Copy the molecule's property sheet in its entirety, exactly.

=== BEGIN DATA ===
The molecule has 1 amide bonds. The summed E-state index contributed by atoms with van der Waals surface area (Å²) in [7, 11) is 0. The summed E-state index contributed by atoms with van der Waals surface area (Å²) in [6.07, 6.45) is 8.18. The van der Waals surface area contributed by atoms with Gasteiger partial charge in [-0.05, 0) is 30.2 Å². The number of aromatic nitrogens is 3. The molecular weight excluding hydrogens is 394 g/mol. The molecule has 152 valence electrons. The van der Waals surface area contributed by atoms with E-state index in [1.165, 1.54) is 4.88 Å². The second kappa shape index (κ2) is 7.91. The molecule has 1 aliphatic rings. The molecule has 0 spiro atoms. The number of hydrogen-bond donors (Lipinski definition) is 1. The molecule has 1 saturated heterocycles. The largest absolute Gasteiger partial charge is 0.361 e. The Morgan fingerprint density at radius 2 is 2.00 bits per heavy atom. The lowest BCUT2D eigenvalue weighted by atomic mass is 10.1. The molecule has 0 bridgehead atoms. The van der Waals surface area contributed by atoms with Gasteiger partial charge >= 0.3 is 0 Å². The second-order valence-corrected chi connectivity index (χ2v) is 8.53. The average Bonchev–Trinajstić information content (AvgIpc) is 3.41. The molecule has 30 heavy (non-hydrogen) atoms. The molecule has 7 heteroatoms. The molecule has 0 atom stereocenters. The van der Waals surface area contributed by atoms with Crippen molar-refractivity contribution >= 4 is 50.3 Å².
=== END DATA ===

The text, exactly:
The molecule has 1 amide bonds. The summed E-state index contributed by atoms with van der Waals surface area (Å²) in [7, 11) is 0. The summed E-state index contributed by atoms with van der Waals surface area (Å²) in [6.07, 6.45) is 8.18. The van der Waals surface area contributed by atoms with Gasteiger partial charge in [-0.05, 0) is 30.2 Å². The number of aromatic nitrogens is 3. The molecular weight excluding hydrogens is 394 g/mol. The molecule has 152 valence electrons. The van der Waals surface area contributed by atoms with E-state index in [1.165, 1.54) is 4.88 Å². The second kappa shape index (κ2) is 7.91. The molecule has 1 aliphatic rings. The molecule has 0 spiro atoms. The number of hydrogen-bond donors (Lipinski definition) is 1. The molecule has 1 saturated heterocycles. The largest absolute Gasteiger partial charge is 0.361 e. The Morgan fingerprint density at radius 2 is 2.00 bits per heavy atom. The lowest BCUT2D eigenvalue weighted by atomic mass is 10.1. The molecule has 0 bridgehead atoms. The van der Waals surface area contributed by atoms with Gasteiger partial charge >= 0.3 is 0 Å². The second-order valence-corrected chi connectivity index (χ2v) is 8.53. The average Bonchev–Trinajstić information content (AvgIpc) is 3.41. The molecule has 30 heavy (non-hydrogen) atoms. The molecule has 7 heteroatoms. The molecule has 0 atom stereocenters. The van der Waals surface area contributed by atoms with Crippen molar-refractivity contribution >= 4 is 50.3 Å².